In the context of The Nature of Moral Agency and its Import for Metaethics, I have two papers that  consider whether moral standing is, at its base, also a metaethical concept and, more broadly, whether it can be used to vindicate naturalist moral realism (§4.3).

Drawing on my earlier work on the nature of moral agency, I also plan to pursue the question of whether all putative moral facts of the matter (e.g., justice, suffering, harm, etc.) are similar in kind.  This question is guided by the work that I have undertaken on constitutivism and metaethical constructivism in that these views contend that moral facts might be grounded in aspects of human agency rather than in the world.  I take this insight to point to a much more general problem for moral realist views.  Namely, might there be a difference in kind among moral facts such that a moral realist vindication of the existence of one kind of moral fact (namely, mind-independent ones such as fairness) cannot be translated into a vindication of other kinds of moral facts (namely, facts such as suffering that are at least partially known through first-person experience)? (§4.4)

Finally, drawing on my work on the Humean theory of motivation, I will provide a positive defense of the claim that both desires and beliefs can motivate by virtue of sharing (some of) the same contingent, motivation-producing characteristics.  In so doing, I provide a defense of motivational cognitivism, and, thereby, a natural route to undermining moral anti-realism’s reliance on motivational non-cognitivism. (§4.5)


4.1. Practical Reason

My monograph in preparation, Enriching Practical Reason, focuses on an underappreciated problem with the idealized picture of practical reason (and, thereby, practically rational agency).  My aim is twofold: first, to provide a descriptive account of the nature of attitudes such as endorsements, commitments and the upshots of the process of self-reflection that do not typically figure in an idealized picture of the practically rational agent and are often thought to undermine practical deliberation; second, to determine when (if at all), we have good reason to appeal to these attitudes as weighting considerations in our practical deliberation.  My suggestion is that a better understanding of the nature of these attitudes—namely, their distinctive features—will demonstrate that they do not hinder practical reason; rather, they actually enrich it, at least when we have independently good reasons to adopt them.  I have already begun work on this project while a Guest Researcher at the University of Oslo’s Center for the Study of Mind in Nature (CSMN) in May-June 2016 and May-June 2017.  I am continuing working on this project while I serve as an Academic Visitor at ANU (July-August 2019)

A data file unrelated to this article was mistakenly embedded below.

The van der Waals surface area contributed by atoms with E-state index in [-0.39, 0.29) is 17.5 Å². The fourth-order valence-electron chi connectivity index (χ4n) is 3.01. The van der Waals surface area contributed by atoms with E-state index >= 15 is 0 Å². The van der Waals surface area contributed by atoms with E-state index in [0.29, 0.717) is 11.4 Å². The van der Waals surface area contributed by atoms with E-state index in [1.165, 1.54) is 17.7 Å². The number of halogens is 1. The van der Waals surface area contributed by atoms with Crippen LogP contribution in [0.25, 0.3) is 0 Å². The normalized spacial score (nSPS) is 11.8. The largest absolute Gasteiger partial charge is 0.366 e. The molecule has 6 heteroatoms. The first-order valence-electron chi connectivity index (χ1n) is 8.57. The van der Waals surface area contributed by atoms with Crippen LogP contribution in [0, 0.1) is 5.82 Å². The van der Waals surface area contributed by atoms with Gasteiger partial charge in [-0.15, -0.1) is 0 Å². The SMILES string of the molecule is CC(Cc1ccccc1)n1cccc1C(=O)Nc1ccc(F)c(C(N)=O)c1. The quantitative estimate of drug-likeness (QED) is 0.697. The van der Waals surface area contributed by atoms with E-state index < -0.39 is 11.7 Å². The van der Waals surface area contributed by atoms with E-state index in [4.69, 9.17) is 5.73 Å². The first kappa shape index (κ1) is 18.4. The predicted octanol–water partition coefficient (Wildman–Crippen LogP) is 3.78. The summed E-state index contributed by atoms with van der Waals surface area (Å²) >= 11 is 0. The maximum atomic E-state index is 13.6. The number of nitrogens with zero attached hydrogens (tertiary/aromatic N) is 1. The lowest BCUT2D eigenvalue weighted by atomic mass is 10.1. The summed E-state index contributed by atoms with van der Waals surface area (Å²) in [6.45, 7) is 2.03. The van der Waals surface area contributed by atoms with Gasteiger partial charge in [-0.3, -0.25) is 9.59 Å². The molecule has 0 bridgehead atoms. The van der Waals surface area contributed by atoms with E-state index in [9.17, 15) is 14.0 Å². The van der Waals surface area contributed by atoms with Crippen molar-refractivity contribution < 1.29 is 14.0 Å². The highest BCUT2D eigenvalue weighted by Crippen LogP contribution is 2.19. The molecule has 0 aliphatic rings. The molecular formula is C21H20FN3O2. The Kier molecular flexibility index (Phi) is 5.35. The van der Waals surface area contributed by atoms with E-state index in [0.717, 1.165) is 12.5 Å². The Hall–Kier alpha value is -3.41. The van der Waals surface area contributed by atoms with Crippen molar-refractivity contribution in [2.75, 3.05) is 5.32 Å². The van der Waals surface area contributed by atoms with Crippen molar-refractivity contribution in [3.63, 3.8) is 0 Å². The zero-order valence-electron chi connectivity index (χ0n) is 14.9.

I will apply the conclusions of my monograph in the planned paper “Normative Reasons, Moral Particularism and Future Commitments.” There, I will explore whether engaging in actions done for distinctively moral reasons establishes future commitments to act in ways consistent with those reasons.  I then consider the import of this argument for determining the plausibility of moral particularism’s claims that moral reasons do not generalize.